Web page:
Not much golf for me this week but Maureen and I did have a treat on Tuesday, a jaunt to London for a do at the Embassy of Ireland in Grosvenor Place, hosted by Ambassador Dan Mulhall and his wife Greta, in aid of the Journalists’ Charity.  There was a sombre one minute silence in memory of the people killed in the most recent Manchester bombing and the ambassador’s valedictory speech – he’s off to Washington next – was poignant and heartfelt, not the jocular address he’d planned.

A lot of people had to cry off because they were working round the clock on the tragic story and its aftermath but those of us who were there hugged our friends with extra vigour.  It was great to catch up with Tom Clarke, who was my first sports editor at The Times and sent me off round the world, and his wife Meg, both keen golfers and full of bounce and joie de vivre.

Tom Clarke, legendary sports editor at The Times and Daily Mail and Meg, the woman behind the great man.

I don’t miss traipsing round the world covering tournaments – airports are much less user friendly these days – but I did feel a pang when I heard Iain Carter on Radio 5 Live giving us an update on the early starters in the first round of the BMW PGA Championship at Wentworth.

It was hot and sunny – a day for seeking out the shade if you’re a north Atlantic bod like me – so I thought I’d watch a bit on the telly, see if I’d recognise the course after the latest changes and spot veterans who were just beginners when I was writing about them.  Then I remembered, damn, it’s not on the Beeb any more, it’s on Sky and when they lied to me and set the debt collectors on me, I swore a great oath never to have dealings with them again.  Also, there was a certain amount of self-preservation involved because as a sports nut (less hardcore than in the past but a bit of a tragic nonetheless), I thought I might have difficulty getting out of the house:  I’ll just wait till the end of this over; ooh, I’ll wait till the end of the game/set/match; rugby 7s involving Fiji, better watch that; bit of footie, why not, could be a good game; better brush up on my rugby before the Lions go over to mangle (!!??)/squeak past the All Blacks [Note to all tourists:  BBUs (Brave But Unavailings) are banned].

Anyway, I went up to the golf club to put my clubs in the locker after their tour of Ireland and Cheshire and, lo, the golf was on and there was a guy in a green shirt over a putt of about 10 feet.  Looks like Luke Donald I thought and it was indeed Luke Donald, the current, mature model, who missed the putt, which the younger, potential-major-champion model never did.  There seemed to be plenty of people out on the course watching the golf, whatever Maureen’s fears about all the added extras in the tented village.  Let’s hope the medics didn’t get overrun with cases of sunstroke.  Remember the old Aussie slogan, slip, slap, slop.  Can’t remember the order but it involved a tee shirt, a sunhat (with a broad brim, no ear-revealing baseball caps) and sunscreen.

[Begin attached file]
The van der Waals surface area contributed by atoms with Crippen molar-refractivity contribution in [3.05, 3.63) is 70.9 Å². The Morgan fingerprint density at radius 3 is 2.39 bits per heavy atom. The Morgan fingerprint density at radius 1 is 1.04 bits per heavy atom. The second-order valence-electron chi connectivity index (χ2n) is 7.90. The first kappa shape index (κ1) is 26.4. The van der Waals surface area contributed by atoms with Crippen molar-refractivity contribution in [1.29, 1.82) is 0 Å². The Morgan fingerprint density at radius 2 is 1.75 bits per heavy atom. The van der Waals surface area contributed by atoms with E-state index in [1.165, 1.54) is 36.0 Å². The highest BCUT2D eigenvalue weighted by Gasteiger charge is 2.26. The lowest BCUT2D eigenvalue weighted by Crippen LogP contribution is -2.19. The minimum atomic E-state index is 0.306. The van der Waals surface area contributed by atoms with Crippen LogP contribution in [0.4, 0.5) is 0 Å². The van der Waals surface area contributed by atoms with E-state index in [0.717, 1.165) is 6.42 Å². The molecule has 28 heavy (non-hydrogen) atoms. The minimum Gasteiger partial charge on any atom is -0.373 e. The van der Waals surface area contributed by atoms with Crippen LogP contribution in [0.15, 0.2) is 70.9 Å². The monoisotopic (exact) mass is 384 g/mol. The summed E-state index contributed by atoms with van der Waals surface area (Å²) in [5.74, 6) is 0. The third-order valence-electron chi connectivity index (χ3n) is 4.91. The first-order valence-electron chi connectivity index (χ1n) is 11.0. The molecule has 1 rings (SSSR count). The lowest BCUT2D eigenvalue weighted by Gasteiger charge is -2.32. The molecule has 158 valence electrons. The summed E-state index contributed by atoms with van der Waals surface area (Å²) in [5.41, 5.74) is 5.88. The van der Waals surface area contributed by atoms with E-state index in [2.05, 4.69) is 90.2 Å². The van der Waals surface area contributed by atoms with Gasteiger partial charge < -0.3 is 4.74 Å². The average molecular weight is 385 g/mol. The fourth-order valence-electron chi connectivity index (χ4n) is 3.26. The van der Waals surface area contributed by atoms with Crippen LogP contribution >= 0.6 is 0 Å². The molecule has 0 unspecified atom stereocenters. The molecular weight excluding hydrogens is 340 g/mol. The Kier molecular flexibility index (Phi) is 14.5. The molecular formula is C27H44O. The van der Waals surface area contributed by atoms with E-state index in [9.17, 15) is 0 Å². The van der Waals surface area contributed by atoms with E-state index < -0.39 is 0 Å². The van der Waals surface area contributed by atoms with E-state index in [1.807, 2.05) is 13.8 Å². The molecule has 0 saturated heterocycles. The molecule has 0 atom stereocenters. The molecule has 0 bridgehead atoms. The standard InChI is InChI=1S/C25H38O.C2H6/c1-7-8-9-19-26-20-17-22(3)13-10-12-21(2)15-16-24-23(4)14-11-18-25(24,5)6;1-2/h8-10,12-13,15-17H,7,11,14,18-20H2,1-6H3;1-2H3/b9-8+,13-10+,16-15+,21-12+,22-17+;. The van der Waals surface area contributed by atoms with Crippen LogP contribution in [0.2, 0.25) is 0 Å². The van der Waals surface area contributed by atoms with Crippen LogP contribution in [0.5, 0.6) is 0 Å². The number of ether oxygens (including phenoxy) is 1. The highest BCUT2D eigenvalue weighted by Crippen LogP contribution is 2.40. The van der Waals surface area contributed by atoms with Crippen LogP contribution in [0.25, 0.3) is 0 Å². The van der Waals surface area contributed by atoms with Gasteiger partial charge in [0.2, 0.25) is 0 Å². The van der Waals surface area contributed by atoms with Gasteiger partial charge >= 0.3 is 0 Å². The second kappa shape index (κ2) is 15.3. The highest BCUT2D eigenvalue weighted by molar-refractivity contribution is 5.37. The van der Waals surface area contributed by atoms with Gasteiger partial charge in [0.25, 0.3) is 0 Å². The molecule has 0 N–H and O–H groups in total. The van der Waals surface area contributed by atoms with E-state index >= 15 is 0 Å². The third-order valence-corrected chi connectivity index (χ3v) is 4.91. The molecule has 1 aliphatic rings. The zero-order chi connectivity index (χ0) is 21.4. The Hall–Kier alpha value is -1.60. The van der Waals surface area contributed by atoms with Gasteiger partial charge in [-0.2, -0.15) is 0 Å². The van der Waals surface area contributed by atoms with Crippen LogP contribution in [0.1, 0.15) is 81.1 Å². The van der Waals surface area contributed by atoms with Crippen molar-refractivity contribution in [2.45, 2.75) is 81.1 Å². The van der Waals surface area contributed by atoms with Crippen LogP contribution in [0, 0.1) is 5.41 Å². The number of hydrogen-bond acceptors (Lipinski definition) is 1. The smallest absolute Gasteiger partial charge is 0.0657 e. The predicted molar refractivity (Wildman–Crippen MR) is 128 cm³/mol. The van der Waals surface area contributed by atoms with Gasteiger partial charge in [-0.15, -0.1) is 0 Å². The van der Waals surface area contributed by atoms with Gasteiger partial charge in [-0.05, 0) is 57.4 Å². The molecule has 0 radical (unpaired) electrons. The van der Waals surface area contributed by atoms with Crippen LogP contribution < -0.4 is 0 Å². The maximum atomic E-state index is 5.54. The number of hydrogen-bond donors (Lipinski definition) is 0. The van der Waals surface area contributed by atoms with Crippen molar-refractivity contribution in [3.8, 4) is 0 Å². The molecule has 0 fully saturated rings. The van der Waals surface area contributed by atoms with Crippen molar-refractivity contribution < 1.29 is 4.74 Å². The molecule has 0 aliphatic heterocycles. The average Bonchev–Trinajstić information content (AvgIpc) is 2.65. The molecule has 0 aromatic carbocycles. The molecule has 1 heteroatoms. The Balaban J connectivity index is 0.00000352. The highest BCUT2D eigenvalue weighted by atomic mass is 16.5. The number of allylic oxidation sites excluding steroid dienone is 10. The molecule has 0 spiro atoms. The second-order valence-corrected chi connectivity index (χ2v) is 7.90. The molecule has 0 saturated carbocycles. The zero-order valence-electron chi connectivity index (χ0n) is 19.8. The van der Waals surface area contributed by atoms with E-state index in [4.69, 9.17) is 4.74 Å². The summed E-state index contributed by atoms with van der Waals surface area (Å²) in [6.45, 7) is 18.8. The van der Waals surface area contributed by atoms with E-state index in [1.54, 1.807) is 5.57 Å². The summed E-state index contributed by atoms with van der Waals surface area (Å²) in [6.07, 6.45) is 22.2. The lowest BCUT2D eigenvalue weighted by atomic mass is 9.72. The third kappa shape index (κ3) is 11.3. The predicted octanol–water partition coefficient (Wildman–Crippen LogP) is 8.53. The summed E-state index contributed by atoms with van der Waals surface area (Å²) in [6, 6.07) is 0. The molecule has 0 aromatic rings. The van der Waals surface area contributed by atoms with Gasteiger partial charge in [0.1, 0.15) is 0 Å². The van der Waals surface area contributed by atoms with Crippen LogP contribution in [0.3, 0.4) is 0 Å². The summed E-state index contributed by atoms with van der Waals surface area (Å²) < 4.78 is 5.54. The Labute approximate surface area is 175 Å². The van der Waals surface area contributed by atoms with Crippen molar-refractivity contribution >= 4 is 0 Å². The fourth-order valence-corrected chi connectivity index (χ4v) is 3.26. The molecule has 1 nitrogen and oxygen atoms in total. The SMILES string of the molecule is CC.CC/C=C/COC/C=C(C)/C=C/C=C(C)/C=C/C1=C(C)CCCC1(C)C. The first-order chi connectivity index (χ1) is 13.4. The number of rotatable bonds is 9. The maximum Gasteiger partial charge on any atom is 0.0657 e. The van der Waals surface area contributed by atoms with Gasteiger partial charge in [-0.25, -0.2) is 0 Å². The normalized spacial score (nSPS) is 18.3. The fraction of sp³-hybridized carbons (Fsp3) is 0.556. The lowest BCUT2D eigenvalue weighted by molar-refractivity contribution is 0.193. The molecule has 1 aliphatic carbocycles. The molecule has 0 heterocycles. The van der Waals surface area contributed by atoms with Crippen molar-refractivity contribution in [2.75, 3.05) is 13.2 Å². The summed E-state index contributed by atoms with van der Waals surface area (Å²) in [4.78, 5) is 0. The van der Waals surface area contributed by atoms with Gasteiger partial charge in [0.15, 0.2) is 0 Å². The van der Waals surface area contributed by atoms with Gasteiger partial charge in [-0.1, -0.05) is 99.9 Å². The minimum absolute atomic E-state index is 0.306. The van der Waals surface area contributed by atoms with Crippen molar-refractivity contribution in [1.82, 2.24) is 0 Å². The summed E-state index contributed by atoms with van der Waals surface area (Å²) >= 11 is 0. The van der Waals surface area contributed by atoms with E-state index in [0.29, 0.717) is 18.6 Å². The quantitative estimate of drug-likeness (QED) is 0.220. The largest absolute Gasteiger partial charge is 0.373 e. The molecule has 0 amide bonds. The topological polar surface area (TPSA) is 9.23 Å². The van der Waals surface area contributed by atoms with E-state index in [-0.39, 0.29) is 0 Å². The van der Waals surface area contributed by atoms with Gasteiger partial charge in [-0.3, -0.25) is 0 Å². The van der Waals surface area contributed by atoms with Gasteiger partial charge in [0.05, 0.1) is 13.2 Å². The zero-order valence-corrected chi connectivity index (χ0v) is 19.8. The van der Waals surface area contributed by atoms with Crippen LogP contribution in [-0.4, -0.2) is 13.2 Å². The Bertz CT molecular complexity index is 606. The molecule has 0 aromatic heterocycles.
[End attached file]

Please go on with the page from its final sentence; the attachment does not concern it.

Sartorial elegance for sunny fairways…

The sun reminded me that it was time to root out the summer wardrobe and do you know what?  I hadn’t a thing to wear.  Where were the shorts?  Ah, just that pair I bought when the airline lost my luggage a few years ago and are all right to put on when you’re somewhere with people who know you very well – or not at all.  Not golf club friendly, probably, in truth, only back garden friendly and then only if you avoid that rose with the vicious, Spanish Inquisition, punk-like spikes.

It’s depressing, not having a summer wardrobe that doesn’t make you look like one of those old-fashioned Brits abroad or at the seaside, knotted hanky on head; rolled up trousers; sandals with socks; arms and faces flashing red for danger and a visit to the dermatologist.  It reminds me of the cringe-making photos of me playing golf at Prairie Dunes in Kansas in 1986 prior to the historic GB and I Curtis Cup victory in temperatures of 100-plus Fahrenheit.  It was not something I was equipped to do, either physically or sartorially and 30 years on nothing much has changed.

The late Michael Williams (Daily Telegraph), in red shirt and Bob Sommers (Golf Journal, USGA) with some hot bird at Prairie Dunes

Except, perhaps, that I’m ready to accept my parchment-coloured legs that look as though they’ve spent a lifetime in a sarcophagus and root out that skort that I bought in a moment of Mary Beard over-60 bravado last year.

Comfort rules OK…….